Spinal manipulation is a popular form of treatment used by chiropractors, osteopathic physicians, allopathic physicians, physiotherapists, and other healthcare professionals to treat a range of primarily musculoskeletal problems. The American Chiropractic Association defines spinal manipulation as a passive manual maneuver "during which the three joint complex may be carried beyond the normal voluntary physiological range of movement into the para-physiologic space without exceeding the boundaries of anatomic integrity." The essential characteristic is a low- or high-velocity thrust -- brief, sudden, and carefully administered at the end of the normal passive range of movement -- in an attempt to increase the joint's range of movement. This distinguishes manipulation from other forms of manual therapy. The 1-year prevalence figures of spinal manipulation in representative samples of general populations are high:
15% (1996, Australia);
10% (1988, Austria);
33% (1996, United Kingdom); and
7% (1997, United States) and 16% (1998, United States).
There are many reviews of spinal manipulation for persistent musculoskeletal pain. Most of them focus on low back pain, for which the volume of trial data is significantly more substantial than for any other condition. One systematic review located 26 RCTs comparing spinal manipulation against placebo (sham treatment) for acute and chronic back pain.[65,66] A meta-regression analysis of these 26 RCTs reported that spinal manipulation was superior to sham therapies and therapies judged to have no evidence of a benefit but was not superior to effective conventional treatments (namely, physical therapy, massage, exercises, back schools [group education and, possibly, work simulation or occupational health at worksites], and drug treatments [analgesics, anti-inflammatories, etc.]).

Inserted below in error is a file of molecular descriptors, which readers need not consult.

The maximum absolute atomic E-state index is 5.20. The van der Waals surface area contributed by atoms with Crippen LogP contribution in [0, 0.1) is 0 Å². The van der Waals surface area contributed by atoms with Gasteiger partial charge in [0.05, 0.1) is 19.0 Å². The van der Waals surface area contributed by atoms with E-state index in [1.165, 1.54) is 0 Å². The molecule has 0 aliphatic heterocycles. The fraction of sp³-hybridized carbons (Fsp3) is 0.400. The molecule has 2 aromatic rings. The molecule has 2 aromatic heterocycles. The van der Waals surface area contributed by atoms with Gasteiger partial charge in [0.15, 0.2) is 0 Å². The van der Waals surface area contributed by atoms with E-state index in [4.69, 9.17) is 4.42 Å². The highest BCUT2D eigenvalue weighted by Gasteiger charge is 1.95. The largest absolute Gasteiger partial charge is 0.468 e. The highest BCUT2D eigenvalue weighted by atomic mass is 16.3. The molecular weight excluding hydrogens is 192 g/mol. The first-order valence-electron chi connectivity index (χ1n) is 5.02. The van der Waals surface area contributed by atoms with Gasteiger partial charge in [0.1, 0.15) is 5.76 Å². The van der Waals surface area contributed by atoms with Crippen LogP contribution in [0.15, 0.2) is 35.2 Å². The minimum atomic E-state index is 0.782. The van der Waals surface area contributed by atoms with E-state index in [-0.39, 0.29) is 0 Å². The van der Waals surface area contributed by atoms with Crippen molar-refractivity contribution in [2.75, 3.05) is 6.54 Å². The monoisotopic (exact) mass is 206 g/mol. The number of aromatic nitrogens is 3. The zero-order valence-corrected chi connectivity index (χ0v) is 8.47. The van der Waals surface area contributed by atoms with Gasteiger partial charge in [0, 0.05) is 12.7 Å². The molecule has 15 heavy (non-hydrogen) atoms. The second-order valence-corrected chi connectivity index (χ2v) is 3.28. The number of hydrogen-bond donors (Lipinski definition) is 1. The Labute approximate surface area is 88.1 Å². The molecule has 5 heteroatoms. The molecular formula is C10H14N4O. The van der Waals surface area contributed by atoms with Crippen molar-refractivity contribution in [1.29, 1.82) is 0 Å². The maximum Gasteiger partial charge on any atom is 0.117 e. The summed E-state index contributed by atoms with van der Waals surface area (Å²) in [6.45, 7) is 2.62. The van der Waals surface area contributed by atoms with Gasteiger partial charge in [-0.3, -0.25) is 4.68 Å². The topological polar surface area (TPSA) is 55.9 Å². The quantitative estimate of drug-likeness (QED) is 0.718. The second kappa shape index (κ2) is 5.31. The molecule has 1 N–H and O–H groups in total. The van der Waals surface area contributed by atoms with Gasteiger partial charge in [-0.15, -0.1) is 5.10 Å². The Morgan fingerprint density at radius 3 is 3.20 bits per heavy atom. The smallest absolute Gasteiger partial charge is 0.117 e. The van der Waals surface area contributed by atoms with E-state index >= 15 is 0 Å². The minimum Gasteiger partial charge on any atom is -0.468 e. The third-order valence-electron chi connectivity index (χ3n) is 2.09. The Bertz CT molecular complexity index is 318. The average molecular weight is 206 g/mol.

Summary: CAM and Pain Management
The evidence as presented in this article indicates that some forms of CAM can be effective for relief of pain. They offer hope for patients who face adverse effects from the use of NSAIDs and opioids. However, the evidence for some of these studies is not compelling. This may be due to the unique challenge of conducting rigorous trials in CAM. For example, performing a sham acupuncture treatment could be logistically difficult.
Conducting rigorous clinical trials in CAM is also difficult due to the culture that prevails among people who choose such modalities, many of whom believe in these therapies and are unwilling to participate in being randomized. Product quality is also a challenge. Herbal preparations and nutritional supplements are regulated by the US Food and Drug Administration in a different manner from either over-the-counter or prescription drugs. Therefore, there is great variability in their quality, which may affect research.
Advanced practice nurses (APNs) face multiple challenges when patients ask for their input about CAM therapies. Patients seek advice from their providers regarding the validity of the CAM research and its application. APNs have to be cognizant of herb-drug and herb-food interaction. Since CAM is consumer driven, people believe in the modality they choose. While APNs need to be supportive of their patients' choices, they also may need to advise caution and provide education about the best ways to integrate therapies to achieve desired results.
Topics in Advanced Practice Nursing eJournal. 2007;7(1) © 2007 Medscape
Cite this: A Complementary Approach to Pain Management - Medscape - May 31, 2007.